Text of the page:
Two things stood out to me. The emphasis on decorum for the commission and the public, and a proposed timing change to Good & Welfare.

Let's start with Good & Welfare. This is built into the charter and our code of ordinances as an opportunity for any North Bay Village resident or business owner to bring before the commission issues and concerns. Many times these issues are actually addressed in the commission meeting itself during one of the staff or commissioner reports or on specific pieces of legislation before the commission. In other words the answer is in the meeting, yet Good & Welfare often takes up more time before the real issues are addressed.

Frankly, many of the rants and complaints brought up during this time are not particularly sensible and those who attend the meetings to be better informed or more involved in the city politic have to sit through a lot of bad behavior to get to the real issues.

There is a proposal for a simple, effective change to move Good & Welfare to the end of the meeting. This would allow the commission to go through the city business first, residents with particular concerns can speak during public hearings, and those who want to speak at Good & Welfare will be able to. It makes sense.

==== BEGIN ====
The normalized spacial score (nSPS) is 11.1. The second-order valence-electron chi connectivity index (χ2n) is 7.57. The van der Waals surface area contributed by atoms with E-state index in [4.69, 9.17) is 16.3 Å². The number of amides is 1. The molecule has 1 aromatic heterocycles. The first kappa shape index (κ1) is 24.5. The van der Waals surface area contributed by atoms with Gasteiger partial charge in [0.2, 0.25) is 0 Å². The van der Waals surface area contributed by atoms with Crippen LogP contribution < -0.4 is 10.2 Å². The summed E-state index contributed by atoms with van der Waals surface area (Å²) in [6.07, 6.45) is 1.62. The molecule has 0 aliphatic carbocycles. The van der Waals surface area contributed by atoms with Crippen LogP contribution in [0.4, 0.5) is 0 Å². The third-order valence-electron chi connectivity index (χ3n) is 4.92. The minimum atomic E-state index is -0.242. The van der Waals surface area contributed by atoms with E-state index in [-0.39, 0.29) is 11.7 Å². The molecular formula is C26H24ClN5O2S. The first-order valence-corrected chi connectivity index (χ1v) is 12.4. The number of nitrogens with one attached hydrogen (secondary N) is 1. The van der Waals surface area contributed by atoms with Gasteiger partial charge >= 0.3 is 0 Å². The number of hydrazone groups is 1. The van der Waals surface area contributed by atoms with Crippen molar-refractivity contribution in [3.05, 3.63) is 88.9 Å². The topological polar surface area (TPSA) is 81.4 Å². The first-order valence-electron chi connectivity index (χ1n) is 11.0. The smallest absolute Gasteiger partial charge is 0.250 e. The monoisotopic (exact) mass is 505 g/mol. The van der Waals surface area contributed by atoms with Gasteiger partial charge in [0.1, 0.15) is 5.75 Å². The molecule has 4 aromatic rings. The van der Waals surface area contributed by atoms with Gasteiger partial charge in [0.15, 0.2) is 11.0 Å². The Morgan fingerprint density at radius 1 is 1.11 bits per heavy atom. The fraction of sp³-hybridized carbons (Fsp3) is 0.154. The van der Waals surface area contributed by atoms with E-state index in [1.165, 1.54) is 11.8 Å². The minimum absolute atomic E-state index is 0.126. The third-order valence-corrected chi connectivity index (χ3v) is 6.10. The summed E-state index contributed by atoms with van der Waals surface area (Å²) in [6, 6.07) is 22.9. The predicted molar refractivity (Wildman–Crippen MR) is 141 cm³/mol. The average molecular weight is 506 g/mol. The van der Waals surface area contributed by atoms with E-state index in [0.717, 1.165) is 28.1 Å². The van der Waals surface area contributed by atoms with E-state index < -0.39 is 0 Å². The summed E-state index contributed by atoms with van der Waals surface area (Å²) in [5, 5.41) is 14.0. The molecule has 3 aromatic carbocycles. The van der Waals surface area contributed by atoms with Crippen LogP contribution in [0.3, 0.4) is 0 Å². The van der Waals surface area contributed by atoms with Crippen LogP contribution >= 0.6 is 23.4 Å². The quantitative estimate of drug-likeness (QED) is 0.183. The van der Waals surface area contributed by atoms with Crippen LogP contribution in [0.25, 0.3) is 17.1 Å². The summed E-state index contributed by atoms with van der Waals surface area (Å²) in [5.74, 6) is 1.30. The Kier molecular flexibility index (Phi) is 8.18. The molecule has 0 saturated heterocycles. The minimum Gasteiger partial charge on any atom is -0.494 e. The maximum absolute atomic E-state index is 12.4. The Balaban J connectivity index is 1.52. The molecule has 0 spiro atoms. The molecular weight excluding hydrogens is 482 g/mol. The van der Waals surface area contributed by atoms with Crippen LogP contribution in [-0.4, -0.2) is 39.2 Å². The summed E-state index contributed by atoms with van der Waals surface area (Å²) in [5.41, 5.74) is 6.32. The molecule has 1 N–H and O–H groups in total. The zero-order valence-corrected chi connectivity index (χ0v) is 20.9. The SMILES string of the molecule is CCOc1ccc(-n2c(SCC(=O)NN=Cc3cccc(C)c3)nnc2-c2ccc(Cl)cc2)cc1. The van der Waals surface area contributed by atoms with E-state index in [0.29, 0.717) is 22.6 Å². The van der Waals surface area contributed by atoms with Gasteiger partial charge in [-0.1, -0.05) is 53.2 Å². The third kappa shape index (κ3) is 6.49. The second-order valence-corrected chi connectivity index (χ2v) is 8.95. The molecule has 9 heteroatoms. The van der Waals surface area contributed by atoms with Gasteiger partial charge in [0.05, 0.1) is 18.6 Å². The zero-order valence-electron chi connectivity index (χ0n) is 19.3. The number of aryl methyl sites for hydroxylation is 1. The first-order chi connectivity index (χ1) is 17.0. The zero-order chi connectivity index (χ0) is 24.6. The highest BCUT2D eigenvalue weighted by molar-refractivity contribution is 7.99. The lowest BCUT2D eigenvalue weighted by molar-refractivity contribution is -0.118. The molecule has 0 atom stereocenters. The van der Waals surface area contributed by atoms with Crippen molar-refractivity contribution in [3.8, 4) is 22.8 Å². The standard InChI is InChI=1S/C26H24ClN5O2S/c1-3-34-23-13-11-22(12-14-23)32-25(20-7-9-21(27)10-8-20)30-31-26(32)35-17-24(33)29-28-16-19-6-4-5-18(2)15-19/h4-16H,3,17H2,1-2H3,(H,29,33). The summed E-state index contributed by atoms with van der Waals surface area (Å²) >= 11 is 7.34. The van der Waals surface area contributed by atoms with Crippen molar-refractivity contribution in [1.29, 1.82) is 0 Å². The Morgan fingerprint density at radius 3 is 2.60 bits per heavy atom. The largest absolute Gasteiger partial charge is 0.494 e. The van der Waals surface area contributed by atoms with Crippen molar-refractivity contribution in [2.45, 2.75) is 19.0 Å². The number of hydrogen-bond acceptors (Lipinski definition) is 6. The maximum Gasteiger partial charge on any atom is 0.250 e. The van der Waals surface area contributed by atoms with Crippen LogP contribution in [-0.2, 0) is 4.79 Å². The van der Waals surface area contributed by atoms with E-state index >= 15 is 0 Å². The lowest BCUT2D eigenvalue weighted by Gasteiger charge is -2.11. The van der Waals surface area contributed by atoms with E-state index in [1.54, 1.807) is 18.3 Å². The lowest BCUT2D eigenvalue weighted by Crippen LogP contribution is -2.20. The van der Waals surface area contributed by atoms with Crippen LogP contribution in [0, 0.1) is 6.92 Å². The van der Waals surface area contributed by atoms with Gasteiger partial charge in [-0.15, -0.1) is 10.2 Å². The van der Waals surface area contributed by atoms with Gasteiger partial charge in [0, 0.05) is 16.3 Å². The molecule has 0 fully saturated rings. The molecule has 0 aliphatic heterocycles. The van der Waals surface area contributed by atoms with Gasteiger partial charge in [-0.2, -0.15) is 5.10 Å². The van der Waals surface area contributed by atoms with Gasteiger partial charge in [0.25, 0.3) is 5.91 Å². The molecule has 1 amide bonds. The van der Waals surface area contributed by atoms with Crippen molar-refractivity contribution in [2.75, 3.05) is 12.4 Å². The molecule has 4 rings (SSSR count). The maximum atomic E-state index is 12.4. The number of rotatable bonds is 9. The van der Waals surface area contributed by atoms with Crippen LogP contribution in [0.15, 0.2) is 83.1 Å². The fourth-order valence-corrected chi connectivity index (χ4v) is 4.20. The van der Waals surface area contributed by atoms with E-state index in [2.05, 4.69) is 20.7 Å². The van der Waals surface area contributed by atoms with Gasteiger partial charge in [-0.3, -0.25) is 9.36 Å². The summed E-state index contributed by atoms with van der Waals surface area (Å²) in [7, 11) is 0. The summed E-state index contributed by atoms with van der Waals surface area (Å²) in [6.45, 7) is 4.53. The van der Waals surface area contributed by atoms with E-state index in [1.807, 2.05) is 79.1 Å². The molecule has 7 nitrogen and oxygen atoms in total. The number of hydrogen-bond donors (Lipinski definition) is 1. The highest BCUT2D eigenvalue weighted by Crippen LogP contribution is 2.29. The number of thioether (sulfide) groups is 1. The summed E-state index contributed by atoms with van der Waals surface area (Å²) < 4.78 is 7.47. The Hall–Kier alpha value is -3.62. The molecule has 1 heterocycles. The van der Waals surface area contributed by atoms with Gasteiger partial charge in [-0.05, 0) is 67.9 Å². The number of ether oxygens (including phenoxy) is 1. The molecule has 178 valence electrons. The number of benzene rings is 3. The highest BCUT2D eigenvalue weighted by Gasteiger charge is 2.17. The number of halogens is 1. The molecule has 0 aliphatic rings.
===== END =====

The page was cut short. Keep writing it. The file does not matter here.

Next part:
Decorum though is key. Decorum on the dais matters and equally important is public decorum. Personal attacks unrelated to the issue being discussed are routinely hurled. Two weeks ago, Fane Lozman used his time during sworn testimony at a hearing on a zoning matter to cast aspersions on my personal life. I joked about it but the more I've considered the matter, the North Bay Village Commission has allowed this foolishness to go on too long.

Fane Lozman has consistently been allowed to violate the basic rules of decorum in his speech and behavior. It might seem innocuous that he refuses to give a legal address when speaking, just a cowardly preference not to be accountable for his deliberate actions, but it has a real effect when his spouting slanders publicly in order to disenfranchise others who disagree with him. It makes it sort of an in person anonymous attack.

The Commission of North Bay Village needs to regain control of the meetings for the residents of North Bay Village. Not to do so allows this systematic bullying to continue to alienate the residents with legitimate issues.

Kevin Vericker
November 27, 2010

11-30-2010 City Commission Meeting Agenda

Monday, November 22, 2010

New City Manager? Rey Trujillo? What?

The big problem with trying to keep in the reality sphere in North Bay Village is that this city is a very weird place. The latest rumor, and I do stress rumor, is that Rey Trujillo who lost the election for mayor of NBV, is letting it be known that he would like to be city manager. I normally wouldn't even bother writing up about this but this is the sort of crazy stuff that has gone on in the past.